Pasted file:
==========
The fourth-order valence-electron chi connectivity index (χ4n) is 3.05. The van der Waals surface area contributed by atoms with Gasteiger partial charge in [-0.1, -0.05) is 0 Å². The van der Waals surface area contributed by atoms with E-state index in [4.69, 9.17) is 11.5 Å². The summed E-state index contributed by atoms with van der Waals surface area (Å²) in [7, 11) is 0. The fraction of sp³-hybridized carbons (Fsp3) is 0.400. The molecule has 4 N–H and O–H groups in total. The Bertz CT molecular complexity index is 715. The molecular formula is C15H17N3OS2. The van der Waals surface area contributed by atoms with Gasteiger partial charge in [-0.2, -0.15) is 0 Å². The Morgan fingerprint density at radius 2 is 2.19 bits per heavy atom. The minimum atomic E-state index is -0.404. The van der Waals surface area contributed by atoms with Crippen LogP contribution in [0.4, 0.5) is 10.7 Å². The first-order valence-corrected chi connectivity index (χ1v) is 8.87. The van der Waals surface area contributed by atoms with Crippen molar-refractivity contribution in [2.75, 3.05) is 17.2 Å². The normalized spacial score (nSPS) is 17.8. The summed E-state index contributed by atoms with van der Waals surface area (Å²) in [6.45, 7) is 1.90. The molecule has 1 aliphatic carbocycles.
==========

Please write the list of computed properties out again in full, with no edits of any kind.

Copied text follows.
The fourth-order valence-electron chi connectivity index (χ4n) is 3.05. The van der Waals surface area contributed by atoms with Gasteiger partial charge in [-0.1, -0.05) is 0 Å². The van der Waals surface area contributed by atoms with E-state index in [4.69, 9.17) is 11.5 Å². The summed E-state index contributed by atoms with van der Waals surface area (Å²) in [7, 11) is 0. The fraction of sp³-hybridized carbons (Fsp3) is 0.400. The molecule has 4 N–H and O–H groups in total. The Bertz CT molecular complexity index is 715. The molecular formula is C15H17N3OS2. The van der Waals surface area contributed by atoms with Gasteiger partial charge in [-0.2, -0.15) is 0 Å². The Morgan fingerprint density at radius 2 is 2.19 bits per heavy atom. The minimum atomic E-state index is -0.404. The van der Waals surface area contributed by atoms with Crippen LogP contribution in [0.4, 0.5) is 10.7 Å². The first-order valence-corrected chi connectivity index (χ1v) is 8.87. The van der Waals surface area contributed by atoms with Crippen molar-refractivity contribution in [2.75, 3.05) is 17.2 Å². The normalized spacial score (nSPS) is 17.8. The summed E-state index contributed by atoms with van der Waals surface area (Å²) in [6.45, 7) is 1.90. The molecule has 1 aliphatic carbocycles.